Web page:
Ghost Hunts

&

Paranormal Investigations

- two very different entities - 

 

Did you think a Paranormal Investigation was just a fancy way of saying Ghost Hunt?

Here's why you're wrong.

Most people interested in the paranormal will have at one time or another either gone along to a public 'Ghost Hunt' or will have considered it. They are now easy to find, with countless organisations offering promises of scare-filled evenings and things that go bump in the night. These events can be good fun, and if organised correctly, can also be educational. But for anyone serious about paranormal investigation they often lack depth, and leave the seasoned investigator wanting more. 

As with most things in the world of the supernatural, this isn't a cut and dried case and as will hopefully be made clear throughout the course of this page, there can often be - and indeed should be - an overlap.

Ghost Hunts

Let's start with the name. For most professional investigators, or seasoned amateur the very term 'Ghost Hunt' can be annoying. Firstly, why would you want to hunt the soul of a deceased person? For what purpose? Are you planing to capture it once found and mount it above your fireplace?

Of course not, so the idea that you are going out there to literally hunt down ghosts seems incorrect for many. Maybe 'Ghost Search' would be a better name although it hasn't got quite the same ring to it somehow. 

Once past the obvious flaws in the name itself it helps to actually know what to expect from this type of event. Usually public ghost hunts are conducted by professional events companies on a ticketed basis and as long as you're over 18 (for most companies) and can afford to buy a ticket - you can go! There are no background checks on people attending, no questions asked as to the mental stability or well being either, as the assumption is that the purpose of the evening will be entertainment, some jumps and thought provoking experiences but nothing too emotionally draining or that could leave guests particularly disturbed. It is also not usually considered that many of the things that happen throughout the evening may actually have nothing to do with the location, but more the people attending the event.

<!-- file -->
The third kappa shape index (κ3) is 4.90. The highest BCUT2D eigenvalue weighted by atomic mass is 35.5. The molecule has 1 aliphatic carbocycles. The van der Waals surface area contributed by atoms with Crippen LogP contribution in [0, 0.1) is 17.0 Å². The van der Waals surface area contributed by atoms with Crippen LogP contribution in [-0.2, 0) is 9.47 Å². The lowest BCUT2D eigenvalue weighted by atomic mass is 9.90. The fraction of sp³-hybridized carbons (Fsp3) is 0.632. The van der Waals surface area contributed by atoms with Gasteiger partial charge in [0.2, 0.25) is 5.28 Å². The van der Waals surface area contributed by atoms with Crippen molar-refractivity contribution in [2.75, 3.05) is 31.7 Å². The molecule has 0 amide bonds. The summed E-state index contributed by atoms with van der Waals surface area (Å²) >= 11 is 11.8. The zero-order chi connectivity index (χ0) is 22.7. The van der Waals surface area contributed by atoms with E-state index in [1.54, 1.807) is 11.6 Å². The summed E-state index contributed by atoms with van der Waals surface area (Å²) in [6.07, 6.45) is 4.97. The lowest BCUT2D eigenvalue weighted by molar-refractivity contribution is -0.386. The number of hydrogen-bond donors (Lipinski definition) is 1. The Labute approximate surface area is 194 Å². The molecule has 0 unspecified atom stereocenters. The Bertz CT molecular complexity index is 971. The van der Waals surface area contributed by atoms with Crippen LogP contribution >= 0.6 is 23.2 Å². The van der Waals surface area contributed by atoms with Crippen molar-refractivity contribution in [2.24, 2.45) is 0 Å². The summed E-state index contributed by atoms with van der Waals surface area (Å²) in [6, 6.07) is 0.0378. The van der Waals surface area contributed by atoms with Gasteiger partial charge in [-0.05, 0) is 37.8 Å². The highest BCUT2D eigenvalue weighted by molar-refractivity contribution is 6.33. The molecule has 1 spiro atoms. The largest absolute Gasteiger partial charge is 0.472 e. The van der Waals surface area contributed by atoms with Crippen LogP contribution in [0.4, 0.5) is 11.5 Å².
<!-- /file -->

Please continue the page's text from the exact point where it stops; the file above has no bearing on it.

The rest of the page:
A good ghost hunt will usually begin with a version of a traditional Ghost Walk (ghost walks are usually conducted outdoors around historic towns and cities). The event host will regale guests with tales of spectres, unseen forces and the locations macabre history to really get you in the mood! Some organisations don't offer this and jump straight into the whole Ouija board stuff, which we'll get to in a moment, but hopefully if you've booked with a good company you will get some good historical information as part of your 'hunt'. 

The evening will then probably involve splitting into groups, depending on how many guests there are, and taking part in a varierty of activities, all designed to facilitate and encourage communication from the other side. These can include things like Ouija boards, pendulum dowsing, vigils, seances, human pendulum, mirror scrying and so on. There seems no end to the possibilities when you're with an imaginative and forward thinking organisation. There will be giggles, screams, and a good deal of camaraderie. Most people who go home after a ghost hunt have enjoyed their time whether they actually experienced anything paranormal or not. They are out for a good time in a reputedly haunted location. If they experience anything, well it's generally a bonus.